My previous posts enlightened you on your credit report and credit score. I feel I would do you injustice if I did not speak briefly on the implications of co-signing debt which, yes, affects your credit. It may also affect your ability to make future purchases.
For this post, I will use a very common example of co-signing on a family member’s car. This example can easily be switched and used for situations such as co-signing for just about anything – credit cards, loans, cell phones, etc.
Co-signing sounds pretty harmless, right? Keep reading…
Suzie, your favorite cousin, cannot purchase a car on her own (credit score is very low) and the dealer informs her that she needs a co-signer. (Red flag) You decide to help her out and co-sign… what does this really mean?!
When a person needs a co-signer it means that “the powers that may be” believes from reviewing their financial fingerprint they are unreliable. The lender does not trust that this person will be able to maintain payments and/or has a history of delinquent payments. They also use an Albert Einstein scientific formula and it says nope, do not lend to this person unless he/she has a co-signer. Nonetheless, you decide to co-sign for your cousin.
Suzie is very happy!
Now that you have co-signed for Suzie’s new car you are on the hook for the payments if Suzie becomes unemployed, disabled, or just simply decide not to pay. For the next 60 months (or however long the term period) you are responsible for the payments, too. Good luck.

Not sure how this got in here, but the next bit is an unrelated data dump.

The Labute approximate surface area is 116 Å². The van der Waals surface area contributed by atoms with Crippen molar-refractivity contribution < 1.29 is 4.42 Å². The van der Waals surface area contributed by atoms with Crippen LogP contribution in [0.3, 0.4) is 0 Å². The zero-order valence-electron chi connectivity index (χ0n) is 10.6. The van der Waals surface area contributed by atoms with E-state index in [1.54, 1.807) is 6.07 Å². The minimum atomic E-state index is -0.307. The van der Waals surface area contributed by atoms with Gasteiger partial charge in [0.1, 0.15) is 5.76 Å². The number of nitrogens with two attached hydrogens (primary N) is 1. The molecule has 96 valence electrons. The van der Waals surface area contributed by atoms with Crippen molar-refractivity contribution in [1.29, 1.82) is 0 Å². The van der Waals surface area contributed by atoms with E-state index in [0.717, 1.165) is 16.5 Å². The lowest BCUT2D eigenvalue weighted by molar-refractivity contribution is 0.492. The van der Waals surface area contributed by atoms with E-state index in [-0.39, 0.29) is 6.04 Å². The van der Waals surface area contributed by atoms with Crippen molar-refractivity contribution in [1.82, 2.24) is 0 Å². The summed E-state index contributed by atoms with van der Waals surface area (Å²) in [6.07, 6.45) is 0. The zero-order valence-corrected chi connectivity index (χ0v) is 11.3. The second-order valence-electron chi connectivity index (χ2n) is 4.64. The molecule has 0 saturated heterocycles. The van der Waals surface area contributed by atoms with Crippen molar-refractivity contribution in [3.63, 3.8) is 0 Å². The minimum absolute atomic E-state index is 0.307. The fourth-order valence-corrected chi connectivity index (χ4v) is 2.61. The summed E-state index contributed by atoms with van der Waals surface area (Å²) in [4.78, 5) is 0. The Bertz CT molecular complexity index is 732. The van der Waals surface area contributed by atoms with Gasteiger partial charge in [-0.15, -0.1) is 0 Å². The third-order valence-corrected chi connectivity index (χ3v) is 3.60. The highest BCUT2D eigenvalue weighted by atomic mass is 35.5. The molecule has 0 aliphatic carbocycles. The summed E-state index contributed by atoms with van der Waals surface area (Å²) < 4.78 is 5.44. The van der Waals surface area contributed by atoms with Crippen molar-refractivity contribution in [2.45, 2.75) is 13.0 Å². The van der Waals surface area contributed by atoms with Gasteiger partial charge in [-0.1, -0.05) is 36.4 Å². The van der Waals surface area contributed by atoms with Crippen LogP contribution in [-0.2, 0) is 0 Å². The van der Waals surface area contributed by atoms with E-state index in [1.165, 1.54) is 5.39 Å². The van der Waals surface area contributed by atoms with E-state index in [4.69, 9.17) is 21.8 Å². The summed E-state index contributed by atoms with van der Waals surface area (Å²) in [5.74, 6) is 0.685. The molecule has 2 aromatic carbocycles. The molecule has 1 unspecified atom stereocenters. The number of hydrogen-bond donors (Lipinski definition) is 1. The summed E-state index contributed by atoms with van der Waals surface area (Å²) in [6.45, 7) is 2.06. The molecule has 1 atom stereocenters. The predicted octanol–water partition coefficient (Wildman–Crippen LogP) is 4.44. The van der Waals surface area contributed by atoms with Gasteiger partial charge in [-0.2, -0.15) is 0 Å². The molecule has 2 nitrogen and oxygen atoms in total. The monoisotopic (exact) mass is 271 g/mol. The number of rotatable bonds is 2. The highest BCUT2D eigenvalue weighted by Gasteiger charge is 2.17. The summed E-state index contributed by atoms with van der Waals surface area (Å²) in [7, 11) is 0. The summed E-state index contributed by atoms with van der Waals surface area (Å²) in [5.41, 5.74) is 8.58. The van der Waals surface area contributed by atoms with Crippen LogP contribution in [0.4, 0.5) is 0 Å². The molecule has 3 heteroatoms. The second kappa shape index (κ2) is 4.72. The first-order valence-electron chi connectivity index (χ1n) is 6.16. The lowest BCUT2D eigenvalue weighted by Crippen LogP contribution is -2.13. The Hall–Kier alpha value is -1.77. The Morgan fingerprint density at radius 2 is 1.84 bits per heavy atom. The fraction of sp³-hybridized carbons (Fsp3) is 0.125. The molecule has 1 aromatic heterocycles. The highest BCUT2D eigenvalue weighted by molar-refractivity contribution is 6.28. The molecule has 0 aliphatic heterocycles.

Three years pass by and you haven’t seen Suzie lately and you assume she is so busy with work. Little do you know - she lost her job over a year ago. She has been avoiding you like the plague. You on the other hand saved some money and decide to buy a house. Well you thought you were going to buy a house but you can’t - why? Because your credit score is terrible, it shows delinquent payments, and your debt-to-income ratio is too high. (That's right, the debts you have co-signed for will show up as a debt for you as well).
I share this common
mistake we make example to say think
before you freely sign over your financial fingerprint. You may think you are helping someone, but
you are really harming your credit report, credit score, and ability to make future purchases.
- Co-signing on any debt will show up on your credit report as your own debt and will affect your credit score
- If you are thinking about making a big purchase which will need financing during the life of the co-signed loan, you may want to think about the implications (debt-to-income ratio, late payments, etc.)
- If you do decide to co-sign on a debt:
- Make sure you can afford the payment of the loan and support your own financial obligations. If the primary borrower defaults on the loan it becomes your responsibility.
- If you are asked to pledge a security such as your car or your home, you can lose this asset if the borrower does not pay or if you cannot afford to pay their loan.
- Keep record of all paperwork associated with the loan.
- By law you are to receive a detailed disclosure notice by the lender which should disclose your financial obligation as a co-signer.
Of course there is more information out there. As always, I encourage you to learn more about the implications of co-signing before you decide to take on someone’s debt.
For more information, visit the Federal Trade Commission website at http://ftc.gov/bcp/edu/pubs/consumer/credit/cre06.shtm/.
Have a blessed week!